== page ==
Two Assateague Horses Die Of Natural Causes

Two Assateague Horses Die Of Natural Causes
Yankee, a 17-year-old stallion, pictured above, is one of two horses found dead on Assateague Island this month. Both were found dead of apparent natural causes. Photo Courtesy of Assateague Island Alliance Facebook Page

ASSATEAGUE ISLAND – Two well-known stallions from Assateague Island’s population of wild horses died this month.

Assateague’s herd is down two this month as 21-year-old General Harker and 17-year-old Yankee were found dead of apparent natural causes in December. Several photographers that frequent the island shared their memories of the stallions on social media this week.

“General Harker and Yankee have been here ever since I started coming to the island, so seeing them in death really hits home,” photographer Megapixel Mike wrote on his Facebook page. “I’ve said it before that most folks come and see ‘horses’, but for many of us each of these creatures are individuals we have come to know over the years. They do indeed age and they do indeed die and are not mythical creatures that are just always there.”

Nancy Gaither, president of Assateague Island Alliance (AIA), confirmed this week that both stallions died in December. While General Harker passed away earlier this month, Yankee’s body was found by an AIA board member after initially being spotted by a hunter. According to AIA, Yankee, whose sire was Mane Pride and dam was Princess, was born in 2006. Yankee sired seven foals of his own, Ms. Macky, Susi Sole, Sarah’s Sweet Tea, Adriana’s Yankee Prince, Linda Rae’s Autumn Glory, Chantilly Lace and Finn Radar 918.

Despite the loss of the two stallions at the end of the year, Gaither said the herd as a whole was doing well. Seven foals were born this year.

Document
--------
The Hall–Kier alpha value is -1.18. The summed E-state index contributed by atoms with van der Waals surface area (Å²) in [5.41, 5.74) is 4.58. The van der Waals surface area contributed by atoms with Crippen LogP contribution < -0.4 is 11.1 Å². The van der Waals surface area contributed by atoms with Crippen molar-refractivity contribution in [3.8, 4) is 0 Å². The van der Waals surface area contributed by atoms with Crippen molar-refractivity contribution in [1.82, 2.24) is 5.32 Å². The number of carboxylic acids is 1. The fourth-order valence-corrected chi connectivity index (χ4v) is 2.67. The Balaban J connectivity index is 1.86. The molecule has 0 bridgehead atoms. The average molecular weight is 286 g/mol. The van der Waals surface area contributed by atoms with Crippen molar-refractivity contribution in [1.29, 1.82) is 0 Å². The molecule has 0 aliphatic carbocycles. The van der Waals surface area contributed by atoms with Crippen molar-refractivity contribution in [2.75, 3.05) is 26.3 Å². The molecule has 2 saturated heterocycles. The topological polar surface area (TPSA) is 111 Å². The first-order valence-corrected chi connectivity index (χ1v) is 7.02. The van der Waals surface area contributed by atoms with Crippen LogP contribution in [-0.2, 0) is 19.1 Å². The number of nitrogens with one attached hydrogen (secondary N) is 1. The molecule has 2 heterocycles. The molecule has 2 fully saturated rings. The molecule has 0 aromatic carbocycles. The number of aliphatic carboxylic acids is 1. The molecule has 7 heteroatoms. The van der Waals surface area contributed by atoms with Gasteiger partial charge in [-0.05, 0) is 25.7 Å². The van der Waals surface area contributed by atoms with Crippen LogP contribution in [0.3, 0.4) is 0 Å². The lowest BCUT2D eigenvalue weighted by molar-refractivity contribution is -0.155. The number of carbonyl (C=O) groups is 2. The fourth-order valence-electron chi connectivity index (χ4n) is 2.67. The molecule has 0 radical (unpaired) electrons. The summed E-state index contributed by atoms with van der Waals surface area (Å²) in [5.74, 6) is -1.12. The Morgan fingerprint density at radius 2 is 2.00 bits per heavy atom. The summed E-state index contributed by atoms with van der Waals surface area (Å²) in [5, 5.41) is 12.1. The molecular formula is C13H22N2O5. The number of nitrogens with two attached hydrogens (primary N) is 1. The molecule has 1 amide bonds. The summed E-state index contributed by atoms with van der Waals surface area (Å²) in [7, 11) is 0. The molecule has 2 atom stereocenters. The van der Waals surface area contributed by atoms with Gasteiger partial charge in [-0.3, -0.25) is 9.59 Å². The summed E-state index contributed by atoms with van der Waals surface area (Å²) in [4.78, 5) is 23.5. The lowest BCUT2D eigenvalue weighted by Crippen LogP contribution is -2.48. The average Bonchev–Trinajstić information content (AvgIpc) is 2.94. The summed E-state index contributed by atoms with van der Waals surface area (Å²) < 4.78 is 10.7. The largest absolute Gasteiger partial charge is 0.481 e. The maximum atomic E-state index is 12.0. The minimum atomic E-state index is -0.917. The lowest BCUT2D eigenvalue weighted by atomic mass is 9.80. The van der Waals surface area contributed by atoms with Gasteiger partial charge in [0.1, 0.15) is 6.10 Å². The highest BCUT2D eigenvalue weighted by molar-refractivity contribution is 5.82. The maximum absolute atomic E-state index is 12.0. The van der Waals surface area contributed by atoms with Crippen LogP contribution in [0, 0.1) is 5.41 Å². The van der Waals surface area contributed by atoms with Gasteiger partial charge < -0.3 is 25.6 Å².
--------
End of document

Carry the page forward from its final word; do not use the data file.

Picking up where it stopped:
AIA is also continuing efforts to increase education among visitors about the wild horses. Part of that effort is supporting the national park with funding to hire interns and employees to help with education efforts during the summer.

“Often people will say ‘the horses approached me’ which we will say that’s when you back away or ‘I own horses and know how to handle them’ which doesn’t matter because the more  close interaction the Assateague horses have with visitors helps to ‘humanize them’ when they will look for people to feed them or pet them, causing them to hang around the roads,” Gaither said. “The horses out of the developed area are much more wary of people and it’s a good thing as they aren’t looking for food and more from humans.”

With the birth of the new foals this year, the population of wild horses on the Maryland side is expected to be within the ideal range of 80-100, but the number will be determined when the next census is completed. The National Park Service completes a full census of the horse population on the Maryland side of the barrier island six times per year in February, March, May, July, September and November. Managed as a wildlife population, the Assateague horses are free to roam over the roughly 27 miles of the barrier island and are difficult to find at times.

During each census, the horses are identified by their distinguishing characteristics, mapped and counted. Individual horses that are not observed over multiple census periods are presumed dead. The purpose of the census is to monitor the population dynamics of the horse herd in support of the long-term fertility control program that was initiated in 1994.

About The Author: Charlene Sharpe

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Charlene Sharpe has been with The Dispatch since 2014. A graduate of Stephen Decatur High School and the University of Richmond, she spent seven years with the Delmarva Media Group before joining the team at The Dispatch.